Thousands of licensed security guards could be working in the UK fraudulently after buying qualifications for cash, a BBC investigation has found.
Jobseekers must sit mandatory exams to get a Security Industry Authority card.
But undercover researchers found colleges happy to sit or forge exams for untrained students for a fee.
With a fraudulently obtained SIA licence, a researcher got a job offer at a power station and an interview to guard Canary Wharf.
Keith Vaz MP called it “a major scandal” and “one of the most shocking things I’ve seen in all the years I’ve chaired the Home Affairs Select Committee”.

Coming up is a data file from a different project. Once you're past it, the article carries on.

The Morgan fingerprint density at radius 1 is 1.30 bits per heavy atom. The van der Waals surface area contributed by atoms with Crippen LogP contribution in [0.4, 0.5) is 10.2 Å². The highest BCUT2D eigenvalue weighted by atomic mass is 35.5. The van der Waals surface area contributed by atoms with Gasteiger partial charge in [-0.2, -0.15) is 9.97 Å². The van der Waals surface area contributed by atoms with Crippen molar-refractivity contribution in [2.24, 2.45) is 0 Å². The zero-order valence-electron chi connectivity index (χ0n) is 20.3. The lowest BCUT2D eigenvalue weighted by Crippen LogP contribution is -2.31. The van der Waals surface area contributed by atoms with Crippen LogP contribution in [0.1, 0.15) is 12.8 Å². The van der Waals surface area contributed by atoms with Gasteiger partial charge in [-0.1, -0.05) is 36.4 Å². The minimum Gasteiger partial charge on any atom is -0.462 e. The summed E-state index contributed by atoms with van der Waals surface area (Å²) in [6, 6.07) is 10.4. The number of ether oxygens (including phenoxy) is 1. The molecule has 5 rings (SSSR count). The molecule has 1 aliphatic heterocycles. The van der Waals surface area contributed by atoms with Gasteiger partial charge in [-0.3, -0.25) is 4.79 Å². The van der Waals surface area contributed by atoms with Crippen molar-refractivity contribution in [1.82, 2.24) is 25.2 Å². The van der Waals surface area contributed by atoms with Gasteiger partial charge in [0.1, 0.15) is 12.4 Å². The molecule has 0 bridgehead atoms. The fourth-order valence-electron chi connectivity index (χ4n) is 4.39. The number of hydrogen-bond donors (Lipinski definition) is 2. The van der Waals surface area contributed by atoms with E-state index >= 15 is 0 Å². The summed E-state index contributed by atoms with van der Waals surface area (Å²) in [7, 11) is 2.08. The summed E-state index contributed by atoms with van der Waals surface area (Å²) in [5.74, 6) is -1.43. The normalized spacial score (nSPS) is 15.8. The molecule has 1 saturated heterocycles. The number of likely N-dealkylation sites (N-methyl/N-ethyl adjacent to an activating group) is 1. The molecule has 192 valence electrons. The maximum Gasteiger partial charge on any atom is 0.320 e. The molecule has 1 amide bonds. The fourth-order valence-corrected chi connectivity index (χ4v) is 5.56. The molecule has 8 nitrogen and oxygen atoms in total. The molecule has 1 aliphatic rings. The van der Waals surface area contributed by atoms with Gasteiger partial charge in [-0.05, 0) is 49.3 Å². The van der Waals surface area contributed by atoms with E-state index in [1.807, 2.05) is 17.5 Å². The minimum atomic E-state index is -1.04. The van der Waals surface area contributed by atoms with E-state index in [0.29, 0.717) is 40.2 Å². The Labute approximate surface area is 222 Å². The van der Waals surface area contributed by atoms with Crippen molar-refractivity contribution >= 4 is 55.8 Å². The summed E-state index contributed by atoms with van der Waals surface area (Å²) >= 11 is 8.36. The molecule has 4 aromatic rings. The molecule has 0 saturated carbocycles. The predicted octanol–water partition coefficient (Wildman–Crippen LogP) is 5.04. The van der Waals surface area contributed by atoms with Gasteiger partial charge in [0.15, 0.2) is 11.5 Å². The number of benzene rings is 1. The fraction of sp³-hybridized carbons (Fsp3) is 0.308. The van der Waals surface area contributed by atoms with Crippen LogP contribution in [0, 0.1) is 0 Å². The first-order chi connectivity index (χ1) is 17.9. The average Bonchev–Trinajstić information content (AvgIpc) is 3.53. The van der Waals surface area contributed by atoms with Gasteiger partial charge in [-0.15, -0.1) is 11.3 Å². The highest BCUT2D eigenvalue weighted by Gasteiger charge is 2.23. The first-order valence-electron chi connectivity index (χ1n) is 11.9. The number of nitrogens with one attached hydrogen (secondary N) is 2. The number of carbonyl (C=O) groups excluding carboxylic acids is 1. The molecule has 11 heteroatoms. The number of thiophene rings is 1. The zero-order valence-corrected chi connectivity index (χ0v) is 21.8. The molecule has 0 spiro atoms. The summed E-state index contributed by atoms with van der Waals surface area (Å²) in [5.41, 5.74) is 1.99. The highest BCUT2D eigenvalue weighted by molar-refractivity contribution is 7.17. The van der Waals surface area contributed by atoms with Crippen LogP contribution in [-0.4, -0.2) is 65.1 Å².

Industry insiders had told the BBC large numbers of colleges were willing to help students cheat security exams.
One former SIA employee, speaking anonymously, said a high number of colleges were breaking the rules.
He went on: “Thousands of people [are] working in the industry illegally, having obtained accreditation illegally.”
The BBC sent an undercover reporter posing as a student to Ashley Commerce College, in Ilford, east London.
The college offered to “fast track” the researcher to becoming a qualified bodyguard – which the SIA says should take 140 hours of training.